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Birth of the United Irishmen

 

The United Irishmen began as an open reformist movement opposing English domination, but which rapidly became underground, revolutionary and republican and the driving force behind the great rebellion of 1798.

The origin of the movement can be traced to the Volunteer clubs of the previous decade. The Irish Volunteers were formed in 1778 and by the end of 1781, they had about 80,000 men. It was out of the radicalism of the northern Volunteer clubs that the society of United Irishmen was born.

 

In 1791, a twenty-eight year old Dublin barrister, Theobald Wolfe Tone, travelled to Belfast for the founding of the society of United Irishmen. Similar organisations followed in Dublin and in many parts of Ireland. The United Irishmen knew that for a successful insurrection they needed support of the Catholic peasantry. They found a ready response among the members of a Catholic secret society called the Defenders, influenced by the French Revolutionary ideas.

The first arrests of United Irishmen began in 1793. Wolfe Tone was expelled to America in 1795, whence he moved to France.

In Carlow, the movement appears to have caught on fairly quickly. The general impression was that the opening words of one version of the oath implied an obligation to gain as many as possible to the system once one had been sworn in.

'I will persevere in endeavouring to form a brotherhood of affection among Irishmen of all persuasions.'

Men actually carried prayer books on them for the purpose of swearing in others. Many of them involved at committee level were masons, smiths, stonecutters, saddlers, shop-keepers, victuallers, publicans and jobbers.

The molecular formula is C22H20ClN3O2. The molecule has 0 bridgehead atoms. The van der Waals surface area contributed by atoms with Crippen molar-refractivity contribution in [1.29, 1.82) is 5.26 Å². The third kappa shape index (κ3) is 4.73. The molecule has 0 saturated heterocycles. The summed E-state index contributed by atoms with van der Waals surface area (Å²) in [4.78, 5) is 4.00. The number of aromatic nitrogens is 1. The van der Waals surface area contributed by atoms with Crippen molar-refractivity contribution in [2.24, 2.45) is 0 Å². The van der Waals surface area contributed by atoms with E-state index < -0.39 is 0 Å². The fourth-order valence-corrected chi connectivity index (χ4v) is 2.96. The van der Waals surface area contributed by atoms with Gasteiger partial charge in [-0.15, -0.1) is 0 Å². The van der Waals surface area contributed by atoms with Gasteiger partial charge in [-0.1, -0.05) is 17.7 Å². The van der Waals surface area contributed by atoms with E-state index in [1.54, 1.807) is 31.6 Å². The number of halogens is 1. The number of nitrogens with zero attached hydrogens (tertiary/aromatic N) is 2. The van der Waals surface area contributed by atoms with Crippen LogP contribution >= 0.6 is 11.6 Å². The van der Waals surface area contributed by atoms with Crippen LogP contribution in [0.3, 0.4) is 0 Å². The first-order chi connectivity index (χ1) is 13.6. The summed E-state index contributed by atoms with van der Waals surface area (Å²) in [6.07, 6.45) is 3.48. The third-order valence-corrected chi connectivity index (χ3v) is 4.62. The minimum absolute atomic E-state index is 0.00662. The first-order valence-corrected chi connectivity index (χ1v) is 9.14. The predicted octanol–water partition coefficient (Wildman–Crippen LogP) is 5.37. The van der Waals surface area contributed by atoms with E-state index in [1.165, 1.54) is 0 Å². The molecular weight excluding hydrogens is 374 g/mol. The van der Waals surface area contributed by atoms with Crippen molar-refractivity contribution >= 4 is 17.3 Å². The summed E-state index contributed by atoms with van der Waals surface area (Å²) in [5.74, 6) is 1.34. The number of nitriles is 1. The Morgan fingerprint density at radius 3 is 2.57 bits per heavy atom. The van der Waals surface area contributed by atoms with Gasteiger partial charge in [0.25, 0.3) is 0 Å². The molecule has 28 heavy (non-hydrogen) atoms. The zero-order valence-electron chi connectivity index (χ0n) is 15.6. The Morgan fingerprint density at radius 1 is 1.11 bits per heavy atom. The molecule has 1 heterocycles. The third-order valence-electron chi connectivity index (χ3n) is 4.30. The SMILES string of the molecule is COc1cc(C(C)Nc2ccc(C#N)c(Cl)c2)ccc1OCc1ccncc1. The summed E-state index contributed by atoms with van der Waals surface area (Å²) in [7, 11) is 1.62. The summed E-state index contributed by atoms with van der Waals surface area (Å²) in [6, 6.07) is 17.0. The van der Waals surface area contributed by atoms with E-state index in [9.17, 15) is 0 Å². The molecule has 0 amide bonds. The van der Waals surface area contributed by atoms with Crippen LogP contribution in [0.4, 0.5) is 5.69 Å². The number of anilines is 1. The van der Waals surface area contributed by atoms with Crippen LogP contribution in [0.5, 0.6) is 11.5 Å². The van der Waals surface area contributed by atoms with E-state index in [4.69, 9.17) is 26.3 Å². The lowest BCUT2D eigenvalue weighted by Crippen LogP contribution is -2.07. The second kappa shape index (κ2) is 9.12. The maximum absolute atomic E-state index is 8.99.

On the 19th of October Patham wrote to William Burton stating that he had heard of several meetings in Carlow of the United Irishmen - who were becoming more daring everyday. He stressed the need for more military. It was estimated that the number of United Irishmen in the county was around three thousand at the time.

In County Carlow, the committee at each level of the United Hierarchy had a treasurer and each new member was "fined" a sum on being enrolled. McCarthy stated that he gave a shilling entrance money at his first meeting and a further sixpence for the monthly meeting. William Farrell stated that he paid sixpence on entrance and a further twopence monthly to the fund, but he also added that there was some irregularities in payment of subscription...

"as there was too much good nature among the brotherhood, they would not hurt the feeling of each other by pressing the demand too strictly"

Meetings were held frequently in private houses, inns and public houses. Meetings of larger numbers took place in rural chapels or on estates adjoining the town. (Attending wakes was one of the commonest excuses given by men found travelling together at night without any signs of legitimate business about them). By the spring of 1798, it is estimated that their was around eleven thousand United Irishmen in Carlow.